Here’s the recipe: Chop 1 large onion and soften it in olive oil in a wide skillet. Add two smashed cloves garlic and pinches of red pepper flakes, salt, and black pepper. Cook until onions are translucent. Squeeze 1 pound Italian sausage (I used half mild, half spicy) out of its casing and add to the skillet. Break up with a spatula and cook until it’s no longer pink and raw looking. Add a 28-ounce can good-quality canned tomatoes along with most of the juices, crushing the tomatoes with you hands. (I followed the directions and bought expensive San Marzano canned tomatoes for the first time ever and I regret to say I think they actually made a difference.) Cook hard until the liquid evaporates then turn the heat down, add the remaining tomato juice, and cook slowly for 2 hours or more, adding a bit of water whenever the skillet runs dry. Stop replenishing water as you approach serving time. You want the sauce on the dry side, the tomatoes caramelizing on the bottom of the pan. Cook 1 pound pasta. When it’s done, toss with a couple tablespoons unsalted butter. Toss with sauce. Serve with Parmesan.

*I pulled Sweety Pies by Patty Pinner off the shelf at Thanksgiving like I do every year, but instead of just browsing through the recipes as usual, I sat down and read this charming and eccentric cookbook cover to cover. Pinner, the jacket bio notes, is "an employee of the U.S. Postal Service." I don't know what kind of a cookbook I'd expect a postal worker to write, but it wouldn't be this one, no offense to postal workers.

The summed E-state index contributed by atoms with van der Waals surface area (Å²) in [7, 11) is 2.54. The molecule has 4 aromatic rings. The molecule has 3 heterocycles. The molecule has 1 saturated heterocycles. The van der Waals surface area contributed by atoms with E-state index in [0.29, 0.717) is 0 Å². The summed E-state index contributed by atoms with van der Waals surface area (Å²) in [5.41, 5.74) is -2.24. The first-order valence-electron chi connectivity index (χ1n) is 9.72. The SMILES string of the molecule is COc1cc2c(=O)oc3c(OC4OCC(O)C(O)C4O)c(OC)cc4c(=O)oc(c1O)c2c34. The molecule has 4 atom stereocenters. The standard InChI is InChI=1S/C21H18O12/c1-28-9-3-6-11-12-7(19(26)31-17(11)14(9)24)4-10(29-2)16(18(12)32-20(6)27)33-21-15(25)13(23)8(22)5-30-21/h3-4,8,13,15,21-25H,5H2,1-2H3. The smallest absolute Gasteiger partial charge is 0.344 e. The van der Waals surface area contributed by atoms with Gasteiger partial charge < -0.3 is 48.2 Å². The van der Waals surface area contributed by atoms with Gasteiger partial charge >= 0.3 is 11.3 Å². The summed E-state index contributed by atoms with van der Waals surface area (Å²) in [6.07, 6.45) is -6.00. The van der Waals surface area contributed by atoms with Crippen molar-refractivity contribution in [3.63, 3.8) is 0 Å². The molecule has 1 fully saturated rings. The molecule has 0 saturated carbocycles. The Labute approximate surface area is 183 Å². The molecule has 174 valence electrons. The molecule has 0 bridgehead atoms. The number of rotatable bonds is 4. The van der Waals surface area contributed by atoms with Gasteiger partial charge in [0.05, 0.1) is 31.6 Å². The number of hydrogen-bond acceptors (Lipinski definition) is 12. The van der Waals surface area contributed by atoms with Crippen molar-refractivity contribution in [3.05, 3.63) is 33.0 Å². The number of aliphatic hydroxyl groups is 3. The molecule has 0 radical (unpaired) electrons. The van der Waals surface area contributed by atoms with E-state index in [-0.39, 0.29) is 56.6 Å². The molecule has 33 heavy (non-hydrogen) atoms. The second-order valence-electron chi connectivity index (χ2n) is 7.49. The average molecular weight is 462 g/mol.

As you might guess from the title, the book is a collection of pie recipes. Accompanying each pie is the story -- often a long story -- of the woman who provided the recipe, or just inspired it. The stories have little to do with pies except insofar as the pies further a woman's goals of getting and keeping a man. This is book is about feminine wiles.

A headnote to a recipe might begin like this:

“When I was twelve, Frida, a wonderful matronly neighbor, taught me a tremendous lesson on how to handle womanly setbacks. When Frida’s handsome flirtatious husband Garfield left her, even though she was heartbroken she did not sit at home with a bottle of gin. . .” (lemon chess pie)


“According to a tale often told in my family, Sister Bernice Brock, a tall, plain-looking church woman who was as sweet as cherry pudding, had her sight set on Brother Varney, a confirmed bachelor, who got a kick out of entertaining the single ladies. . . ” (grits pie)


“Growing up there were two camps relative to catching a man - the ‘if you don’t chase after your intended some other woman will' camp, to which Mama’s friend Annabelle belonged, and the ‘if you start running after a man you’ll always be running after him’ camp, which Mama embraced. . .” (golden squash pie)

I could go on. Limiting myself to just three passages was hard. Men are presented here as philandering rascals who need to be tricked and tamed by cunning women, and invariably are. The tools of conquest range from tangerine-colored slips to chocolate meringue pie and if that makes you roll your eyes, Sweety Pies is not the book for you. Given that my grandmother thought everything could be solved with a little lipstick and that her last words to me concerned my weight, I am accustomed to this kind of talk and enjoy it.

As to the recipes, you’ll find the usual suspects (apple, pecan) but a whole chapter is dedicated to "cereal pies" and there’s wacky stuff like grape juice pie, orange Tang pie, and white potato pie. The recipes I've tried are solid: For Thanksgivings past, I've made Frankie's coconut pie (Frankie has quite a storyand Aunt Betty Jean's lemon pie and both were good. The other day I baked Pinner's mile-high lemon meringue pie and while the meringue wasn’t a mile high, it was still a lovely pie. The Egg Lady's oatmeal pie is cooling on the counter as I type. I just know Mark is going to swoon.
It does not appear to be a joke.